Frédéric Ozanam, a French lawyer, scholar and poet, founded with six companions the Society of St. Vincent de Paul in Paris in 1833 to provide direct services to the poor. That small band grew until today it is an international organization with some 700,000 members, men and women in 142 countries. In the United States, there are more than 160,000 members, all laypeople, providing direct services in 4,400 communities. The genius of the St. Vincent de Paul Society is its decentralization. The society's core work is individual service at the local level, and it is a lay organization.
That personal commitment to serving our vulnerable brothers and sisters is also a core charism of members of the Catholic Worker Movement, founded by a laywoman, Dorothy Day, and a layman, Peter Maurin, and led to this day by laypeople. The Catholic Worker movement, too, has grown from a small tenement in New York City to houses of hospitality around the world, although it is more decentralized than the St. Vincent de Paul Society.
Common to both ministries is their emphasis on personal commitment to service in the local community as the unique responsibility of the laity.
As we mark the first anniversary of "Laudato Si', on Care for Our Common Home," Pope Francis' encyclical on the environment and human ecology, we wonder if -- and hope that -- we are seeing the emergence of a lay-led, community-based, action-oriented movement for the environment. What we see and hear so far is encouraging:
- Hundreds, perhaps thousands, of parish groups have studied the encyclical.
- In many parts of the U.S., parish buildings are undergoing energy audits toward greater energy efficiency.
- Environmental clubs and courses have sprouted up in the Catholic academy, where countless conferences have taken multidisciplinary lenses to the encyclical.
- Nearly 200 leaders in Catholic higher education worldwide, including many top U.S. universities, pledged to address Francis' environmental concerns within their institutions' research and engagement.
- In Lipa, Philippines, 10,000 people joined an archbishop in marching against a new coal-fired power plant as part of global "Break Free from Fossil Fuels" actions.
- Nearly 1 million Catholics signed a petition urging action on climate change ahead of last December's U.N. climate negotiations in Paris.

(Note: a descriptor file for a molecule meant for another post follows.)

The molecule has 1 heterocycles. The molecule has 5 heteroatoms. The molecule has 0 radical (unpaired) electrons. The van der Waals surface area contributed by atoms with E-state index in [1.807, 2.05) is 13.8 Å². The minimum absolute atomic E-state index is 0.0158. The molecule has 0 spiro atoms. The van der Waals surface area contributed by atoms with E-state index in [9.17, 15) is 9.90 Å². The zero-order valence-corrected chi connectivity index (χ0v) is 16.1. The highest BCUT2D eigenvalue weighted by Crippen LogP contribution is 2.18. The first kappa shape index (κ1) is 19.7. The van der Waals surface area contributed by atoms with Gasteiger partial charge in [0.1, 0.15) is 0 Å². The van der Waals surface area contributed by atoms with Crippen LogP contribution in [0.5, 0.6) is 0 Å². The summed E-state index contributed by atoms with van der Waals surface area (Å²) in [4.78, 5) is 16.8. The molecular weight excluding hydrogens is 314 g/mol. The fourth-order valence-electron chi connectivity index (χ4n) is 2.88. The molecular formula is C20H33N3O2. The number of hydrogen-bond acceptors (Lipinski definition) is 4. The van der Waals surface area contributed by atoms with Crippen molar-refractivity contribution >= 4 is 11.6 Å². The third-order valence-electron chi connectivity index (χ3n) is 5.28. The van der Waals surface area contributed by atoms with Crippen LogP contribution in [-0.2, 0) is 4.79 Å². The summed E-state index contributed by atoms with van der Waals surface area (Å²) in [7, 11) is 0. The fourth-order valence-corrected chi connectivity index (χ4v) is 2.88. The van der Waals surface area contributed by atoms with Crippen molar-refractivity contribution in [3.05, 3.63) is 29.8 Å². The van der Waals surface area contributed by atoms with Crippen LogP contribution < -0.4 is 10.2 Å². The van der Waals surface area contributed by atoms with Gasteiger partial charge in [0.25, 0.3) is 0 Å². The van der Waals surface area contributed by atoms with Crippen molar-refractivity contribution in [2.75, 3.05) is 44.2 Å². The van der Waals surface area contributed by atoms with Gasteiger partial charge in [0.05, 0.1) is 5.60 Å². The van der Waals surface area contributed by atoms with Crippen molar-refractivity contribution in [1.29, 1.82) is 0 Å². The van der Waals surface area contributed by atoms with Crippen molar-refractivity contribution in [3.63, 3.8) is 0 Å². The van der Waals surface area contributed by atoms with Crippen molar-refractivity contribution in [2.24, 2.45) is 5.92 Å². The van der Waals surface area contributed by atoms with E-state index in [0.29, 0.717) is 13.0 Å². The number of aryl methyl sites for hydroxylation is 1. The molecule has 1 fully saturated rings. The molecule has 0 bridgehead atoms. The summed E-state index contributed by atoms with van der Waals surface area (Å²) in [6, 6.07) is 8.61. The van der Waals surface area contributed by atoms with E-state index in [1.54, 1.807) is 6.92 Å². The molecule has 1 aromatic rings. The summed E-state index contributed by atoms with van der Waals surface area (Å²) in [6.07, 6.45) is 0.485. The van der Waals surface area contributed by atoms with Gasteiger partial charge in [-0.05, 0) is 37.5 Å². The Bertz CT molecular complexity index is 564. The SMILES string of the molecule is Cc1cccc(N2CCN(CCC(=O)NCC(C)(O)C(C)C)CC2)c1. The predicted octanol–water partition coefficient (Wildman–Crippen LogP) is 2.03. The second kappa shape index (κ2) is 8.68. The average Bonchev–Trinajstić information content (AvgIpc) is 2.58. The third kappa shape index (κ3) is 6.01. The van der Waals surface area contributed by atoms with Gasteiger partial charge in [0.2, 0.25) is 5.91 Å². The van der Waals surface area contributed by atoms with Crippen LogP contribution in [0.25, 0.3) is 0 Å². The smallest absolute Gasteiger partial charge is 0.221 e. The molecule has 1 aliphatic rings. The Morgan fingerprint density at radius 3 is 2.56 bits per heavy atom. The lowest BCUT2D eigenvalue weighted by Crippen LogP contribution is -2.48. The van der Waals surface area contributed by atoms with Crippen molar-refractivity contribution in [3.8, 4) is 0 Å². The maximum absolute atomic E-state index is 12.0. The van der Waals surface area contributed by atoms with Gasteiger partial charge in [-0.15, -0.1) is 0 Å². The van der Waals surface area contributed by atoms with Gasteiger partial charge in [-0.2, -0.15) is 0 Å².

"I've never seen anything with so much energy in the 14 years that I've been working in the area of development and environment," Lorna Gold, head of policy and advocacy for Trócaire, the Irish Catholic development agency, told NCR's Brian Roewe as he prepared our report (see story).
These are small, but important steps toward building a strong and deep movement. From these local actions spring policy initiatives, regulations and systemic change.
The Catholic climate pioneers are moving quickly from education to action. The Global Catholic Climate Movement is expanding its Laudato Si' animator program that began with training 500 people in 60 countries to mobilize local advocacy efforts. In this country, the Catholic Climate Covenant is developing a pastoral training program aimed at clergy gatherings to help bring church leaders into the Laudato Si' fold.
Climate action, with its blend of science, engineering, local action and political advocacy, is a uniquely lay ministry. Indeed, as Tomás Insua, co-founder of the Global Catholic Climate Movement, says, "The bishops of many countries will follow when they see that the Catholic grassroots are taking action by themselves."
This new Laudato Si' movement shares one more key element with the St. Vincent de Paul Society and the Catholic Worker movement. While direct action is the outward manifestation of these movements, at the core they are spiritual movements. Laudato Si' places care of the Earth squarely in our Catholic identity and spiritual foundation.
To quote the encyclical: "Living our vocation to be protectors of God's creation ... is not an optional or secondary aspect of our Christian experience."
We may be witnessing the birth of the newest lay movement in the church. We must do all we can to nurture it and help it grow. Each of us can take a step in that direction by joining efforts in our parishes and dioceses.
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